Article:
Anchor Types: Folding Grapnel Anchor, Shallow Water Anchor, Drift Anchor And More
When I first looked at anchor types I didn't do much research and I picked up a cheap folding grapnel anchor.
They are sold as "popular and convenient". It is true, of all anchor types available, folding grapnel anchors are the most economical to buy, and they fold up nicely to store in your boat.
Small boat owners tend to use their anchor so infrequently that it is hard to justify an expensive anchor, and inconvenient to deal with a plow type anchor rolling around on the floor of the boat.
"Popular" obviously refers to the fact that lots of people buy them, not to their wonderful performance. Having watched a few boats drag on sandy bottoms using folding grapnel anchors, I would agree with reports that folding grapnel anchors are not the best anchor types for sandy, muddy or clay bottoms. Reportedly they do hold well in rocky bottoms. In fact, I have read a few stories of folks having a hard time retrieving a grapnel anchor from a rocky bottom they hold so well in that substrate.
Boat anchors can be divided into the following anchor types:
- fisherman - these are the traditional anchors used on the tall ships of many years ago. They hold well in rocks and kelp, but foul the anchor rode easily, and need to be very heavy to work. Some sailors like them, but an awkward choice for inflatables. Brands include: Luke, Kedge, Navy and Admiral.
- claw - designed in the '70s. They are known to set quickly and turn with changes in pull direction so they don't break out. Reports indicate you need a heavier claw to compete with other styles. Brands include: Lewmar, Bruce, Spade, Rocna, and Manson Supreme. The Rocna and Supreme have a neat roll bar design to help them set, and from what I have read have better test results.
- plough - these anchors are known for good holding over a variety of bottoms. The plough is either fixed like the Delta or pivoting like the CQR. Tests I have read were less than impressed with the CQR but found the fixed plough and weighted tip of the Delta to give good performance. Brands include: CQR, Delta, Plow.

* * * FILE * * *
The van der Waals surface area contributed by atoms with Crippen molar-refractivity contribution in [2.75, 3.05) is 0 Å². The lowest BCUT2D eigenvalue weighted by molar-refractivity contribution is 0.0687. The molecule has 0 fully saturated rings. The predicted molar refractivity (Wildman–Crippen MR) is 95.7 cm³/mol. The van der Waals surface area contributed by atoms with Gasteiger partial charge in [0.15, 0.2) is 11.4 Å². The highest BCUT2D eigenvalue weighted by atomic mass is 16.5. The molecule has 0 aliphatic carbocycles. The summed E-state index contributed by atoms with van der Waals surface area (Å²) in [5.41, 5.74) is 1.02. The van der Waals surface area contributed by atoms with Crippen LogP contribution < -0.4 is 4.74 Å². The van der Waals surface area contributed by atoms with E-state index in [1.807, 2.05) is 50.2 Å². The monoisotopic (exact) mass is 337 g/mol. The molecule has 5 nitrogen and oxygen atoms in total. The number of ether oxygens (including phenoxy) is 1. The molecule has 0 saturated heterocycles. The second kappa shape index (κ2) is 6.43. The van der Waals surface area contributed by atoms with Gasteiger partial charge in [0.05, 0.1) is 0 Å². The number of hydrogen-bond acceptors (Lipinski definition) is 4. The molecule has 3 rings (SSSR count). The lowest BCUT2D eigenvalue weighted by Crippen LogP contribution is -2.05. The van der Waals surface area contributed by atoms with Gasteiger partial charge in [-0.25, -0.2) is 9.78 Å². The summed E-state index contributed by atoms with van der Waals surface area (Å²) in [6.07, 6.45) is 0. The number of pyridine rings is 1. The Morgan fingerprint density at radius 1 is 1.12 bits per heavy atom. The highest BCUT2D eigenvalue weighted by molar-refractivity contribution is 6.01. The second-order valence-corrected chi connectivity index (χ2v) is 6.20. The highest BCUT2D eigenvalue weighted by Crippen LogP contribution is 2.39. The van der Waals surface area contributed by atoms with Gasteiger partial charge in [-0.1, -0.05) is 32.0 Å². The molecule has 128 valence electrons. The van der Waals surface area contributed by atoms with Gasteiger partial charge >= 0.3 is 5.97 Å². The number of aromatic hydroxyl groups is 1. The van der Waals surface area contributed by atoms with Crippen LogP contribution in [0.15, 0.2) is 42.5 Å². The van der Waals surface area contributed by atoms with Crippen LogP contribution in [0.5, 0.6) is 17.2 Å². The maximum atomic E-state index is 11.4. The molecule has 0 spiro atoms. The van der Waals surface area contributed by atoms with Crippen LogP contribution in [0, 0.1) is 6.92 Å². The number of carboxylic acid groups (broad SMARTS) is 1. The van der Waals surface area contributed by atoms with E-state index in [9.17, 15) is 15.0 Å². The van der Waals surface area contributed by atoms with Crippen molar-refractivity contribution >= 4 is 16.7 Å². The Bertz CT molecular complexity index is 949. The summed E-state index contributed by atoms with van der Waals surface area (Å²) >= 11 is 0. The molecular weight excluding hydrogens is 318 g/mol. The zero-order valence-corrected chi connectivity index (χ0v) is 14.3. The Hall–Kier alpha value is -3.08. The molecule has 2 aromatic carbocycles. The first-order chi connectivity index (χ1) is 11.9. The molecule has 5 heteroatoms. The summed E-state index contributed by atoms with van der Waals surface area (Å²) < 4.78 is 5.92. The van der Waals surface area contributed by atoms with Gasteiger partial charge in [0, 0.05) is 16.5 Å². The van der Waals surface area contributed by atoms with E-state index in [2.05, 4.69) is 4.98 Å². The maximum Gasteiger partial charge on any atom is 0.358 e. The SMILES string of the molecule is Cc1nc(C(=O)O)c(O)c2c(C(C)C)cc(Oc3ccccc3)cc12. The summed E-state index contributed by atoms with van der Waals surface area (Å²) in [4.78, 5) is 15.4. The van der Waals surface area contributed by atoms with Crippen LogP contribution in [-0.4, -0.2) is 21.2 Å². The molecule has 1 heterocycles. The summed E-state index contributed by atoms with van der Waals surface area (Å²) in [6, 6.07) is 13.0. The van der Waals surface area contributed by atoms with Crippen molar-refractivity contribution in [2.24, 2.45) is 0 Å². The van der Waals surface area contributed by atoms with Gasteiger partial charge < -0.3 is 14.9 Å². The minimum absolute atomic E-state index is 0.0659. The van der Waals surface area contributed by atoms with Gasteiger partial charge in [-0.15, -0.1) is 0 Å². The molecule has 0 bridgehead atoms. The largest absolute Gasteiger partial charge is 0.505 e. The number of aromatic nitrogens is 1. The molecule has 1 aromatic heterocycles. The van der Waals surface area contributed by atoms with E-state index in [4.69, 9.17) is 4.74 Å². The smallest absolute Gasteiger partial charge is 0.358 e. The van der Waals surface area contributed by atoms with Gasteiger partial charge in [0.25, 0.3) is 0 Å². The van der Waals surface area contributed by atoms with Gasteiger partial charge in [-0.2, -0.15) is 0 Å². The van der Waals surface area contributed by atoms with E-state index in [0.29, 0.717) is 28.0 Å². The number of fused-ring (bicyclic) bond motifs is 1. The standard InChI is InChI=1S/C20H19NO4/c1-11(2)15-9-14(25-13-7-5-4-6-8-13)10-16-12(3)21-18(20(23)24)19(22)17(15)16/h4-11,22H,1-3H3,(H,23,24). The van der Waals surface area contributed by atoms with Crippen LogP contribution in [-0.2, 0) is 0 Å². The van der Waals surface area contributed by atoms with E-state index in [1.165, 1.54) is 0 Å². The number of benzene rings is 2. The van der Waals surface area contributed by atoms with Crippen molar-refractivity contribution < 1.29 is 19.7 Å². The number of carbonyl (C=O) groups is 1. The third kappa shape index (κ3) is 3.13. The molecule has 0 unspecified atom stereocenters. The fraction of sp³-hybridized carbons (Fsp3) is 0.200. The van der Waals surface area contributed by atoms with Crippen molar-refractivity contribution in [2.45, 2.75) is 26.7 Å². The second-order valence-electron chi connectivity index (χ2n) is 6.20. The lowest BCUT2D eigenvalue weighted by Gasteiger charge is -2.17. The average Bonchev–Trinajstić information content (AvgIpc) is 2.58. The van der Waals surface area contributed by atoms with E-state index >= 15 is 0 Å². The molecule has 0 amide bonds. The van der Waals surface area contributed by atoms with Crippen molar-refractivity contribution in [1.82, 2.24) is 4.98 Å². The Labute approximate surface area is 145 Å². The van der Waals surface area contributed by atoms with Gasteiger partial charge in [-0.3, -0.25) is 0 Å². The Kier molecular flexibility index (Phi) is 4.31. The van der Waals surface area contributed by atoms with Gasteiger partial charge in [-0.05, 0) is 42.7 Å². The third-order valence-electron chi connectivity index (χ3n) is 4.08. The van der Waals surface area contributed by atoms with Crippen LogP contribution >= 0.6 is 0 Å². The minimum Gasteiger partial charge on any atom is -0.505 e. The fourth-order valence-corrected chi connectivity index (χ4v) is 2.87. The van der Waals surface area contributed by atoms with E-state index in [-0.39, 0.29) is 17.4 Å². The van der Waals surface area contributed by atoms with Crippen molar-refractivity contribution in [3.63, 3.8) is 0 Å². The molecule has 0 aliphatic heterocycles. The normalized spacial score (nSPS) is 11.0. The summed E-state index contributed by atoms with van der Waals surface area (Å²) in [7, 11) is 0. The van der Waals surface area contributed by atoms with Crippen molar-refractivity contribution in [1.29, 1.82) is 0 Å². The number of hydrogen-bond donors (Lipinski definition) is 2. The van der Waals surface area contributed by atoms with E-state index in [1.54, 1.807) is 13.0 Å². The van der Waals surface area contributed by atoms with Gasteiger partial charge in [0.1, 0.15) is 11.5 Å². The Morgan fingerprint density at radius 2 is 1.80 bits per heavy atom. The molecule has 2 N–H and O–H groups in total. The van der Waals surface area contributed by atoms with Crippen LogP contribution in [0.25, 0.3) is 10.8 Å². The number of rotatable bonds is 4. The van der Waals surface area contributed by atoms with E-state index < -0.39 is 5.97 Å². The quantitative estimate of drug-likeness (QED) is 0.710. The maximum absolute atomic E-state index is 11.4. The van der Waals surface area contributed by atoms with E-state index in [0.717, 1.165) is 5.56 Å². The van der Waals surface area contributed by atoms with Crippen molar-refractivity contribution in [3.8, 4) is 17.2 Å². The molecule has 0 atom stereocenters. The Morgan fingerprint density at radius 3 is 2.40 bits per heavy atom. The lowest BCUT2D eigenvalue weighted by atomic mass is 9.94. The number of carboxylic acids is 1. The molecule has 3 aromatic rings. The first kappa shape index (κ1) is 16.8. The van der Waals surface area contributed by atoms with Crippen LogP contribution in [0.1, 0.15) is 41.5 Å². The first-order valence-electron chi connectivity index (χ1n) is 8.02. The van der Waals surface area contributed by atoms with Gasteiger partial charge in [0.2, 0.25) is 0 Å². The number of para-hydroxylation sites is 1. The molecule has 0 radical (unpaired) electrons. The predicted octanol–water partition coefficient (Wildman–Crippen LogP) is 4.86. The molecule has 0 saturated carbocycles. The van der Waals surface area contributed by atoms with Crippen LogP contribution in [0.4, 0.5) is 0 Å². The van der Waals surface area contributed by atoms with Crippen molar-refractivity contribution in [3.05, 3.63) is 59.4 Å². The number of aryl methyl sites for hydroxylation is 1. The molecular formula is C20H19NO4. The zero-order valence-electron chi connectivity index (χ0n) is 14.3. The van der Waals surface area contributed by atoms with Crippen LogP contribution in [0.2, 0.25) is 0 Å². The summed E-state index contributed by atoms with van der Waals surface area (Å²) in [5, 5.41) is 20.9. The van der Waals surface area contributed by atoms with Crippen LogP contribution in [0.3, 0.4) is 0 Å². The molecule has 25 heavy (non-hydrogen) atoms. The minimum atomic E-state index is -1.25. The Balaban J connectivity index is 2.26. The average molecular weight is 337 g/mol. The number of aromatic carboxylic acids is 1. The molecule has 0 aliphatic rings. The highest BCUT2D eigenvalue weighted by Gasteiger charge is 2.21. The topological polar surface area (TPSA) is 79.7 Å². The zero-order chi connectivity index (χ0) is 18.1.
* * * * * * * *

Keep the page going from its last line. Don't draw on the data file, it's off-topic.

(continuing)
- fluke - this style has two large hinged flukes and is designed to bury in the bottom to create the holding power. They are light weight and flat when stored, which makes them a great option for smaller boat owners. Brands include: Fortress, Fluke, Guardian, West Marine and Danforth. Reports say the US Coast Guard has chosen the Fortress for their new response boats. Guardian anchors are made by Fortress, but don't have the adjustable fluke angle and are not as refined in their finish. I bought one for our Zodiac. They even sell a small boat kit with a collapsible anchor, chain, and rope all in a easy to carry case.
- grapnel - a non-burying design like the fisherman. Works well if there is something solid down there to get one of the hooks on. If it does get a good hook it can be next to impossible to retrieve! Easy to store and carry. Inexpensive to purchase. Found in most small boats. There are many brands available in galvanized, stainless steel, plastic coated etc.
- mushroom - a small boat anchor useful in soft muddy bottoms.
For my second anchor purchase I decided to go with a light weight anchor with excellent holding. Like many small boat owners I don't use my anchor enough to justify tripping over it in the boat all the time. My new Guardian anchor is small enough to fit in my seat trunk. They now sell one model with thumb screws to allow it to be quickly disassembled for compact storage in a small carry bag.
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